• Despite the quiet, a roar will remain

    The scene has no great artistic value, other than to galvanize one fictional man’s words with a living man’s conviction.

    Humphrey Bogart. Ed Hutcheson in the film Deadline USA. Crusading editor for The Day. He’s taking down a mobster, seeking the truth against a cunning corruptor looking to control his city. Hutcheson is winning. He is telling the truth. He is gloating.

  • SOUDER: So many questions, so little time

    It may come as a surprise to some, but sometimes when I have periods of uninterrupted time – like on a long car trip, or lying in bed before falling asleep at night – I think about life’s big questions.

    You know, questions like, when a cow laughs, does milk come out his nose? Or why does sour cream have an expiration date? And why do feet smell, but noses run?

  • So just how sweet was winning the Sugar Bowl?

    A lot of you of both the red and blue heritage have been trying lately to put the University of Louisville’s stunning victory over Florida into some sort of perspective, to make sense of the sensational, to find order in a moment of chaos. I’m talking about the recent football game, not the Elite 8 encounter in basketball last spring.

  • A perfect first snowfall day to play

    Wasn’t that a lovely gift for Mother Nature to deliver our first real snowfall on a Saturday during a holiday break? No work for many, no school for any and no planned hootenanny.

    The snow wasn’t too deep, the temp wasn’t too cold and the landscape The Artist painted was one of great elegance, Christmas card-quality and pure whiteness. We can even forgive its arriving four days too late to give Santa safe landings.

    Ultimate beauty, moderate temperatures and mild disruption equal the perfect snowfall.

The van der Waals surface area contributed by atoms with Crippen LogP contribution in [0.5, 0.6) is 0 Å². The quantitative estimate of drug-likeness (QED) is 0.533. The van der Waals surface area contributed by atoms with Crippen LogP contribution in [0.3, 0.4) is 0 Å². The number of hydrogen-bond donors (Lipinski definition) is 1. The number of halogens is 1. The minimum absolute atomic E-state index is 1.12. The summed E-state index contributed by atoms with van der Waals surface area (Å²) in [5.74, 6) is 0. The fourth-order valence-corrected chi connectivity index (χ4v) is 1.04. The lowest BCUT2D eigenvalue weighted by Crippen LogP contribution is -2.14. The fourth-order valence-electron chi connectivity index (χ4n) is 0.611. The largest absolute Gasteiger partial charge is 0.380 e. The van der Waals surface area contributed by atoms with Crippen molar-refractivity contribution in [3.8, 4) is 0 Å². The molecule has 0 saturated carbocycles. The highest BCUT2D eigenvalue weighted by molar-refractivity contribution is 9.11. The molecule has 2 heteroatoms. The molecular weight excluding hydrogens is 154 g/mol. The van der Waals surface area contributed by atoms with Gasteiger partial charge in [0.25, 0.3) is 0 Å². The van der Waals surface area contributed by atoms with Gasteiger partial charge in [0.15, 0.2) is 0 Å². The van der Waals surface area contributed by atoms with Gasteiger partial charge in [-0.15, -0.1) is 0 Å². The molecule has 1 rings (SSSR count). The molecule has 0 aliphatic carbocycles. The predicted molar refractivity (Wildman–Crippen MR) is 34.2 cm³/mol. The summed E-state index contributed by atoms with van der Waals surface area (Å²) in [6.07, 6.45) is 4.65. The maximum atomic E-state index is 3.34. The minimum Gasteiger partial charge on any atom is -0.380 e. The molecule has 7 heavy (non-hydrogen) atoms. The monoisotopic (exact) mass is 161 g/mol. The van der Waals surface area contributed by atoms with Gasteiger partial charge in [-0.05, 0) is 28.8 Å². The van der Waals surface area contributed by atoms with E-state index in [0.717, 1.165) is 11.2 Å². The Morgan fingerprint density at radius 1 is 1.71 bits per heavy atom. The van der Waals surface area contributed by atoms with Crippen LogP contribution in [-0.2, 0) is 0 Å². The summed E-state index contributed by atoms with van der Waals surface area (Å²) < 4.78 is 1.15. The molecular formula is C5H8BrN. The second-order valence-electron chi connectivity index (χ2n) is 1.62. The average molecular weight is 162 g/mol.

• SOUDER: Looking for ‘whirled peas’ at Christmas

    Well, the Mayan’s deadline of Dec. 21 has come and gone, and we’re still here. Perhaps surviving yet another false prediction of the end of the world caused you to celebrate Christmas a little more enthusiastically this year. Indeed, for most of us there was a great deal to celebrate.

  • A rhyme for the season 2012

    With apologies to Clement Moore, we adapt our rhyme for the season and wish you a very Merry Christmas.


    ‘Twas the night before Christmas,

    And up and down the street,

    Joy and happiness ruled,

    Not a frown did anyone greet.


    The residents were nestled

    All snug in their beds,

    Only post-holiday bills

    Put dread in their heads.


    And me with my laptop

    And the Mrs. with her iPad

    Were checking the late news,

  • Life’s dark moments enlighten perspective

  • SOUDER: The end of the world, a fiscal cliff and some $80 billion deck chairs

    If the Mayans were correct, this will be my last column. As I’m sure you’ve heard, some say that the ancient Mayans predicted that the world would end on December 21, 2012.

    With the benefit of hindsight, some pundits have noted that it’s now obvious that the world can’t go on without Twinkies.

  • Negotiating a Christmas list

    There was a quiet negotiation going on in the back seat. I caught the words slowly but the meaning very quickly.

     “So,” said the 5-year-old to her 11-year-old brother, “why don’t you ask for a basketball goal, and I’ll ask for crafts?”

    Me to the 5-year-old: “You mean you want your brother to ask Santa for a basketball goal so you can have something else on your list?”

    Her: “Yes, crafts.”

    Me: “Crafts like material to create stuff, like at school?”

  • The season arrives when the lights come on

    The other night, as I was tucking my 5-year-old into bed, I felt a cool draft of air and, being a dutifully protective father, started feeling around to see if her window had been left open or a seal was letting in a breeze. But then the draft hit me (literally) on the head, and I realized what I was feeling was the air conditioner kicking on. In December.

    We interrupt this holiday season for – what – golf season?